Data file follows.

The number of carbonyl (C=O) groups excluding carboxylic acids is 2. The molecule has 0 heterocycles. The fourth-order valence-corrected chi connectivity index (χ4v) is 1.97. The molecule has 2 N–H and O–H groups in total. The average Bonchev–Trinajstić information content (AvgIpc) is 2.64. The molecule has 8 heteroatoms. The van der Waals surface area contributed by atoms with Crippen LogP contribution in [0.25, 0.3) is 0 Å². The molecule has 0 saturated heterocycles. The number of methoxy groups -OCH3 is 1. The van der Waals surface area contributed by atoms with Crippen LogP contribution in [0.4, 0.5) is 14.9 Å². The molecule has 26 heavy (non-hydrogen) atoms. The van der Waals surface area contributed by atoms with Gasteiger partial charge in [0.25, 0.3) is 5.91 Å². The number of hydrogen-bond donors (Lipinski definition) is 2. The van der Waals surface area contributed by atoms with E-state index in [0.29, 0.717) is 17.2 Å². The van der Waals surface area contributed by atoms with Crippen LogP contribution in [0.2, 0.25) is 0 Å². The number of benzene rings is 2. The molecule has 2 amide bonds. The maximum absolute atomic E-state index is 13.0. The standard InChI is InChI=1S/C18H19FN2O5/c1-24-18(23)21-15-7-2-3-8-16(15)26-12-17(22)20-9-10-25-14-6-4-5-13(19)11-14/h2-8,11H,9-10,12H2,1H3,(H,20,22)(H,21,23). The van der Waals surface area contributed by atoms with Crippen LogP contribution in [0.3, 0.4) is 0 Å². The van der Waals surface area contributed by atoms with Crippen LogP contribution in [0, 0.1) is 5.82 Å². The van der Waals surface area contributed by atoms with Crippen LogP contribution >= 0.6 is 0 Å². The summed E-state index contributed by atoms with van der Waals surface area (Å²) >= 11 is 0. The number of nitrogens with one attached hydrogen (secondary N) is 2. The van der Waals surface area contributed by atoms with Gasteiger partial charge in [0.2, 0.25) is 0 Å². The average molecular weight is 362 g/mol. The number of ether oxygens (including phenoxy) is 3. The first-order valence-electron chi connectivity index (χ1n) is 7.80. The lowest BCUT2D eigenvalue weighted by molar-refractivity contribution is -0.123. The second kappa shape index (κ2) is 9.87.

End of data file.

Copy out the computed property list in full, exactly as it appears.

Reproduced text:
The number of carbonyl (C=O) groups excluding carboxylic acids is 2. The molecule has 0 heterocycles. The fourth-order valence-corrected chi connectivity index (χ4v) is 1.97. The molecule has 2 N–H and O–H groups in total. The average Bonchev–Trinajstić information content (AvgIpc) is 2.64. The molecule has 8 heteroatoms. The van der Waals surface area contributed by atoms with Crippen LogP contribution in [0.25, 0.3) is 0 Å². The molecule has 0 saturated heterocycles. The number of methoxy groups -OCH3 is 1. The van der Waals surface area contributed by atoms with Crippen LogP contribution in [0.4, 0.5) is 14.9 Å². The molecule has 26 heavy (non-hydrogen) atoms. The van der Waals surface area contributed by atoms with Gasteiger partial charge in [0.25, 0.3) is 5.91 Å². The number of hydrogen-bond donors (Lipinski definition) is 2. The van der Waals surface area contributed by atoms with E-state index in [0.29, 0.717) is 17.2 Å². The van der Waals surface area contributed by atoms with Crippen LogP contribution in [0.2, 0.25) is 0 Å². The number of benzene rings is 2. The molecule has 2 amide bonds. The maximum absolute atomic E-state index is 13.0. The standard InChI is InChI=1S/C18H19FN2O5/c1-24-18(23)21-15-7-2-3-8-16(15)26-12-17(22)20-9-10-25-14-6-4-5-13(19)11-14/h2-8,11H,9-10,12H2,1H3,(H,20,22)(H,21,23). The van der Waals surface area contributed by atoms with Crippen LogP contribution in [0.3, 0.4) is 0 Å². The van der Waals surface area contributed by atoms with Crippen LogP contribution in [0, 0.1) is 5.82 Å². The van der Waals surface area contributed by atoms with Crippen LogP contribution >= 0.6 is 0 Å². The summed E-state index contributed by atoms with van der Waals surface area (Å²) >= 11 is 0. The number of nitrogens with one attached hydrogen (secondary N) is 2. The van der Waals surface area contributed by atoms with Gasteiger partial charge in [0.2, 0.25) is 0 Å². The average molecular weight is 362 g/mol. The number of ether oxygens (including phenoxy) is 3. The first-order valence-electron chi connectivity index (χ1n) is 7.80. The lowest BCUT2D eigenvalue weighted by molar-refractivity contribution is -0.123. The second kappa shape index (κ2) is 9.87.